Diplomatic efforts to solve Syria crisis heat up
AFP photoDiplomatic efforts to solve the more than five-year-old Syrian crisis, which has resulted in the death of more than 290,000 people, have gained momentum in recent days, with international political figures taking initiatives to bring the war to an end.
PM Binali Yıldırım said Aug. 18 during a dinner with the heads of diplomatic missions in Ankara that one of the most crucial points for solving the Syrian crisis was preserving the country’s territorial integrity.
“One of the most important conditions for going back to smooth sailing in Syria is preserving the territorial integrity of Syria. Syria depends on a governance figure that does not rest on ethnic structures,” Yıldırım said, adding that he believed a “noteworthy development on this path could be experienced in the forthcoming months.”
“In this field, Turkey is conducting all the active works that are on Turkey’s share,” he said.
Deputy Prime Minister Numan Kurtulmuş on Aug. 17 described Ankara’s Syria policy as “a source of many sufferings for Turkey today,” adding that relations with Russia were important for a solution.
Turkish Foreign Minister Mevlüt Çavuşoğlu made a surprise visit to Iran on Aug. 18, while en route to India for a scheduled official visit.
Çavuşoğlu’s unannounced stop in Iran on Aug. 18 came after reports that he was planning to visit following Iranian Foreign Minister Mohammad Javad Zarif’s trip to Ankara on Aug. 12.
Speaking to state-run Anadolu Agency on Aug. 19 in India, Çavuşoğlu said he had made a stopover in Iran before continuing on to India in order to discuss regional issues, especially the Syrian crisis.
“We conduct bilateral or multiple meetings with our counterparts outside various platforms over the topic of reaching a cease-fire in Syria. Importantly, we [discussed] these issues that we had talked about in general in more detail,” Çavuşoğlu said in India on Aug. 19, reiterating his previous remarks that Iran and Russia played a crucial role in solving problems in the region, namely Syria and Iraq.
“We are ready for cooperation so long as the territorial integrity of Syria is preserved,” Çavuşoğlu said, just one day after Yıldırım’s similar remarks.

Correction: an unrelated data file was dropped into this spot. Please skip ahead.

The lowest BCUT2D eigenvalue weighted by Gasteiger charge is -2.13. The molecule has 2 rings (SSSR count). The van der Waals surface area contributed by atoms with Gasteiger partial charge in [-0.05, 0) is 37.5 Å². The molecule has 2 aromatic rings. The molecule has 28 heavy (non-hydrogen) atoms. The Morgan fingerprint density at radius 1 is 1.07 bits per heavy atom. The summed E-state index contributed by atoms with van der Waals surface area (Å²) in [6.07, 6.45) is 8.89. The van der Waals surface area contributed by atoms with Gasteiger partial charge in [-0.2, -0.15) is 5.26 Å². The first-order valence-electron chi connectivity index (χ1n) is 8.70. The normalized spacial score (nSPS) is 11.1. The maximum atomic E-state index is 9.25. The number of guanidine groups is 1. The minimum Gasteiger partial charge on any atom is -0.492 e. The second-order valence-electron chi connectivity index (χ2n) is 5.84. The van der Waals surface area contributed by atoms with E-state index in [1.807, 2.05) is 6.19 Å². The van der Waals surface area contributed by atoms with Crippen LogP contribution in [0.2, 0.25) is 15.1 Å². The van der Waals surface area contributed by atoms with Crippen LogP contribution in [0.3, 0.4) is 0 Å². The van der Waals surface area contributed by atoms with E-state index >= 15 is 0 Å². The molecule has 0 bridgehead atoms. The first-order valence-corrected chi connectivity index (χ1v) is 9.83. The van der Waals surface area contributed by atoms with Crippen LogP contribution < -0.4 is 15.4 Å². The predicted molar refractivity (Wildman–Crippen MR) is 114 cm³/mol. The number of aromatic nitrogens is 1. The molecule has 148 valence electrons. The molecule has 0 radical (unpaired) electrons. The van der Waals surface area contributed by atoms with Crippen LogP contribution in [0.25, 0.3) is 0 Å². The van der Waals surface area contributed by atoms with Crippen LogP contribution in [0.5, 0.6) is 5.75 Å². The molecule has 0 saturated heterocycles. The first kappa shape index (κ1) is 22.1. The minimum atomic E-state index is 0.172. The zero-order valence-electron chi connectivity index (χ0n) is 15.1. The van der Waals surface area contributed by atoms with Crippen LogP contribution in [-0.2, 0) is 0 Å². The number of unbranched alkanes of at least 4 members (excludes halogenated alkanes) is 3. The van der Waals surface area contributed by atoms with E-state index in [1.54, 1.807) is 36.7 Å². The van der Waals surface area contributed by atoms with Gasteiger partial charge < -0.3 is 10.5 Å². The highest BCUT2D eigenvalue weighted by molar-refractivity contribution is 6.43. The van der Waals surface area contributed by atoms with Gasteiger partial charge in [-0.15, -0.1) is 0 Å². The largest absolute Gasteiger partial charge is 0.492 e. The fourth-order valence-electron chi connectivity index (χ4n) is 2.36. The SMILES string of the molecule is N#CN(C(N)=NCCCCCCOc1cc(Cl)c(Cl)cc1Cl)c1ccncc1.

“We need to [redouble] our efforts on this topic [solving the Syrian crisis]. As time flies, the problems cuts even deeper and becomes unsolvable. That was the reason why I stopped over in Iran on [Aug. 18],” he added. “It was a very useful stop.”
Çavuşoğlu also conducted a telephone conversation with U.S. Secretary of State John Kerry, from India.
The call, which touched on the current developments in Syria, was initiated by the Turkish side on Aug. 18, diplomatic sources told the Hürriyet Daily News on Aug. 19.
The two counterparts had most recently conducted a telephone conversation on Aug. 16 – again upon Çavuşoğlu’s request. During that phone conversation, Çavuşoğlu and Kerry exchanged ideas on the latest situation in Syria, including the latest developments surrounding Manbij and Aleppo, the same diplomatic sources said.
“During the talk [on Aug. 16], Mr. Minister and Mr. Kerry exchanged ideas on the latest situation in Syria, including the latest developments surrounding Manbij and Aleppo, as well as the extradition process of FETÖ [Fetullahist Terrorist Organization] protagonist Fethullah Gülen and the visit that U.S. Vice President Joe Biden will pay to our country in the coming days,” said the source, speaking under customary condition of anonymity.
Çavuşoğlu is on an official visit to India from Aug. 18 to 20. On the occasion of the visit, the “Road Map between the Ministry of Foreign Affairs of the Republic of Turkey and Ministry of External Affairs of the Republic of India,” whose negotiations have been completed, is expected to be adopted.
Meanwhile, U.S. officials, who were not authorized to speak publicly on the matter and demanded anonymity, told the Associated Press that the top American and Russian diplomats plan to meet next week in another bid to stop Syria’s civil war and forge a counterterrorism partnership.
The sources said U.S. Secretary of State John Kerry and Russian Foreign Minister Sergey Lavrov would gather in Geneva on Aug. 26, and that the talks could take two days.
The diplomacy comes amid fierce fighting in Aleppo, and new Russian bombing operations from an Iranian air base.
Moscow backs the Syrian government and President Bashar al-Assad, while Washington and Turkey support the “moderate” rebels and want al-Assad ousted.
Russian Foreign Ministry spokeswoman Maria Zakharova said Aug. 18 that Russia and Turkey were working together constructively on resolving the Syrian crisis.
Speaking at a weekly briefing, Zakharova said differences between Russia and Turkey on the issue “cannot be solved in a single day because these are significant disagreements, substantial issues.”
“Work on this is underway and we value it as positive and constructive,” she added, in the wake of a meeting earlier this month between Turkish President Recep Tayyip Erdoğan and his Russian counterpart, Vladimir Putin, marking rapprochement after a crisis last November.
Meanwhile, Gen. David L. Goldfein, the chief of staff of the U.S. Air Force, paid a visit to the İncirlik Air Base in the southern province of Adana in order to inspect the U.S.-led coalition fight against the Islamic State of Iraq and the Levant (ISIL).
Aircraft from six countries, including the U.S. jets, are contributing to the coalition from İncirlik.